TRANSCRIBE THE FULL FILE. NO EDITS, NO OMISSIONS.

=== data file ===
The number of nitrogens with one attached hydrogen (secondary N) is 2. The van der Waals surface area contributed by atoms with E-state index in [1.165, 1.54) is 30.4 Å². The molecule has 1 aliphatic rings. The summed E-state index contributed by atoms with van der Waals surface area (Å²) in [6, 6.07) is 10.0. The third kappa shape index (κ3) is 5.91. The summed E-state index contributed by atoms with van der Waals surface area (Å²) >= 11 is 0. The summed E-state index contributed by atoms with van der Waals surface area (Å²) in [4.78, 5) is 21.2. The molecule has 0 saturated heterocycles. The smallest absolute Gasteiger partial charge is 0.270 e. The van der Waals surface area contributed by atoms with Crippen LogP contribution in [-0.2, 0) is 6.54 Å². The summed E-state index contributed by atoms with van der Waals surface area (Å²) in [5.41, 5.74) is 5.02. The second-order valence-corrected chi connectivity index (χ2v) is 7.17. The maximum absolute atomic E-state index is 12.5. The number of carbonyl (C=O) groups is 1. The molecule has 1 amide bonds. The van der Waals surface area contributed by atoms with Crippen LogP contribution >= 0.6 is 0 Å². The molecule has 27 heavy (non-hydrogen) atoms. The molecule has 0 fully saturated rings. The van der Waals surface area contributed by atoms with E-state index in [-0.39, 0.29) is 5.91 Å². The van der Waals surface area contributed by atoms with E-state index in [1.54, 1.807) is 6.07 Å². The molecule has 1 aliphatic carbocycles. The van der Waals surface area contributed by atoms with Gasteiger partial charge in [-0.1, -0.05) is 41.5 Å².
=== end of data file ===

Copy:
The number of nitrogens with one attached hydrogen (secondary N) is 2. The van der Waals surface area contributed by atoms with E-state index in [1.165, 1.54) is 30.4 Å². The molecule has 1 aliphatic rings. The summed E-state index contributed by atoms with van der Waals surface area (Å²) in [6, 6.07) is 10.0. The third kappa shape index (κ3) is 5.91. The summed E-state index contributed by atoms with van der Waals surface area (Å²) >= 11 is 0. The summed E-state index contributed by atoms with van der Waals surface area (Å²) in [4.78, 5) is 21.2. The molecule has 0 saturated heterocycles. The smallest absolute Gasteiger partial charge is 0.270 e. The van der Waals surface area contributed by atoms with Crippen LogP contribution in [-0.2, 0) is 6.54 Å². The summed E-state index contributed by atoms with van der Waals surface area (Å²) in [5.41, 5.74) is 5.02. The second-order valence-corrected chi connectivity index (χ2v) is 7.17. The maximum absolute atomic E-state index is 12.5. The number of carbonyl (C=O) groups is 1. The molecule has 1 amide bonds. The van der Waals surface area contributed by atoms with Crippen LogP contribution >= 0.6 is 0 Å². The molecule has 27 heavy (non-hydrogen) atoms. The molecule has 0 fully saturated rings. The van der Waals surface area contributed by atoms with E-state index in [-0.39, 0.29) is 5.91 Å². The van der Waals surface area contributed by atoms with E-state index in [1.54, 1.807) is 6.07 Å². The molecule has 1 aliphatic carbocycles. The van der Waals surface area contributed by atoms with Gasteiger partial charge in [-0.1, -0.05) is 41.5 Å².